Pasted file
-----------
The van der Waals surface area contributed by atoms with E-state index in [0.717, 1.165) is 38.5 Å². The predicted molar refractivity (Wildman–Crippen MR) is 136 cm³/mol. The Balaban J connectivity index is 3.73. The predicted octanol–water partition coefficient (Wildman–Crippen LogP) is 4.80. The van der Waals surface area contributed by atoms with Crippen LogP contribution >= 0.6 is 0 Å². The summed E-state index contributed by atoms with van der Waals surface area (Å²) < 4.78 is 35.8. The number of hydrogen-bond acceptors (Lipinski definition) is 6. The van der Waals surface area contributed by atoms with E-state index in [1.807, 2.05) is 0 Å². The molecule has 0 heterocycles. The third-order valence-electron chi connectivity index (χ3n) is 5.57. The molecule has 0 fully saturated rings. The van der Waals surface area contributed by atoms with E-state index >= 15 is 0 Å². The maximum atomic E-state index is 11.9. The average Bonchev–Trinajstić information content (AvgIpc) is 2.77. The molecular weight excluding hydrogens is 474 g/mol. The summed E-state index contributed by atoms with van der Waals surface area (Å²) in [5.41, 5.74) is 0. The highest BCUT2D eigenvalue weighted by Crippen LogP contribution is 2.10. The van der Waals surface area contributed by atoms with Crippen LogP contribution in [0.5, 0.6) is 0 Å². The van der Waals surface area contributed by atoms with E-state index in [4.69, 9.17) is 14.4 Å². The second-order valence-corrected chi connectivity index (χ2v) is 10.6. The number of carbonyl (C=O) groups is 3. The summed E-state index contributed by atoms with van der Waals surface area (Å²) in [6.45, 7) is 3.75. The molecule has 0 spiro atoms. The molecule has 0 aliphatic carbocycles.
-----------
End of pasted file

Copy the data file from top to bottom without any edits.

The van der Waals surface area contributed by atoms with E-state index in [0.717, 1.165) is 38.5 Å². The predicted molar refractivity (Wildman–Crippen MR) is 136 cm³/mol. The Balaban J connectivity index is 3.73. The predicted octanol–water partition coefficient (Wildman–Crippen LogP) is 4.80. The van der Waals surface area contributed by atoms with Crippen LogP contribution >= 0.6 is 0 Å². The summed E-state index contributed by atoms with van der Waals surface area (Å²) < 4.78 is 35.8. The number of hydrogen-bond acceptors (Lipinski definition) is 6. The van der Waals surface area contributed by atoms with E-state index in [1.807, 2.05) is 0 Å². The molecule has 0 heterocycles. The third-order valence-electron chi connectivity index (χ3n) is 5.57. The molecule has 0 fully saturated rings. The van der Waals surface area contributed by atoms with E-state index >= 15 is 0 Å². The maximum atomic E-state index is 11.9. The average Bonchev–Trinajstić information content (AvgIpc) is 2.77. The molecular weight excluding hydrogens is 474 g/mol. The summed E-state index contributed by atoms with van der Waals surface area (Å²) in [5.41, 5.74) is 0. The highest BCUT2D eigenvalue weighted by Crippen LogP contribution is 2.10. The van der Waals surface area contributed by atoms with Crippen LogP contribution in [0.5, 0.6) is 0 Å². The van der Waals surface area contributed by atoms with E-state index in [4.69, 9.17) is 14.4 Å². The second-order valence-corrected chi connectivity index (χ2v) is 10.6. The number of carbonyl (C=O) groups is 3. The summed E-state index contributed by atoms with van der Waals surface area (Å²) in [6.45, 7) is 3.75. The molecule has 0 spiro atoms. The molecule has 0 aliphatic carbocycles.